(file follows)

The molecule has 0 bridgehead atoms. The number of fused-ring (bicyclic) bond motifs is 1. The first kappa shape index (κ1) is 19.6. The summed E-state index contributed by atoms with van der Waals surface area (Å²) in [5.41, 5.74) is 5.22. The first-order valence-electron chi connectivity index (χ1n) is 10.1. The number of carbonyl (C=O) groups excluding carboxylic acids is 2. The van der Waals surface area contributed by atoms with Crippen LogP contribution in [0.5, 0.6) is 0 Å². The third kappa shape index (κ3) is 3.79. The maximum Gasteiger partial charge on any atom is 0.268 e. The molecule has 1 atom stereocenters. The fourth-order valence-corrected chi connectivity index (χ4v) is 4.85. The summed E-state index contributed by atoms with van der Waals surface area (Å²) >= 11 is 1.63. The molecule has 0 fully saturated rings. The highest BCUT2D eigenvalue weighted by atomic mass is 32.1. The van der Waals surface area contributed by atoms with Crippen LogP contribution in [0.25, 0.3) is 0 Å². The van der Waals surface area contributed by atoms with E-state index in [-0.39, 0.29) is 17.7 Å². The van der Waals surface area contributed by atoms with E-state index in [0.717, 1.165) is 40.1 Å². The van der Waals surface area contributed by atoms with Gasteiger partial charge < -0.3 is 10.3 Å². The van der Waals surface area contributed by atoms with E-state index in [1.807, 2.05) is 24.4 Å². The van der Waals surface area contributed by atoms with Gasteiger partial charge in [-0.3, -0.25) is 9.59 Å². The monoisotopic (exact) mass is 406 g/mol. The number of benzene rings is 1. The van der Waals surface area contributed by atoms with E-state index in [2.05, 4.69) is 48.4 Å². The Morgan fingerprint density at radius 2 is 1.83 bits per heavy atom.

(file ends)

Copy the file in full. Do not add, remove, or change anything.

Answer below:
The molecule has 0 bridgehead atoms. The number of fused-ring (bicyclic) bond motifs is 1. The first kappa shape index (κ1) is 19.6. The summed E-state index contributed by atoms with van der Waals surface area (Å²) in [5.41, 5.74) is 5.22. The first-order valence-electron chi connectivity index (χ1n) is 10.1. The number of carbonyl (C=O) groups excluding carboxylic acids is 2. The van der Waals surface area contributed by atoms with Crippen LogP contribution in [0.5, 0.6) is 0 Å². The third kappa shape index (κ3) is 3.79. The maximum Gasteiger partial charge on any atom is 0.268 e. The molecule has 1 atom stereocenters. The fourth-order valence-corrected chi connectivity index (χ4v) is 4.85. The summed E-state index contributed by atoms with van der Waals surface area (Å²) >= 11 is 1.63. The molecule has 0 fully saturated rings. The highest BCUT2D eigenvalue weighted by atomic mass is 32.1. The van der Waals surface area contributed by atoms with Crippen LogP contribution in [0.25, 0.3) is 0 Å². The van der Waals surface area contributed by atoms with E-state index in [-0.39, 0.29) is 17.7 Å². The van der Waals surface area contributed by atoms with E-state index in [0.717, 1.165) is 40.1 Å². The van der Waals surface area contributed by atoms with Gasteiger partial charge < -0.3 is 10.3 Å². The van der Waals surface area contributed by atoms with E-state index in [1.807, 2.05) is 24.4 Å². The van der Waals surface area contributed by atoms with Gasteiger partial charge in [-0.3, -0.25) is 9.59 Å². The monoisotopic (exact) mass is 406 g/mol. The number of benzene rings is 1. The van der Waals surface area contributed by atoms with E-state index in [2.05, 4.69) is 48.4 Å². The Morgan fingerprint density at radius 2 is 1.83 bits per heavy atom.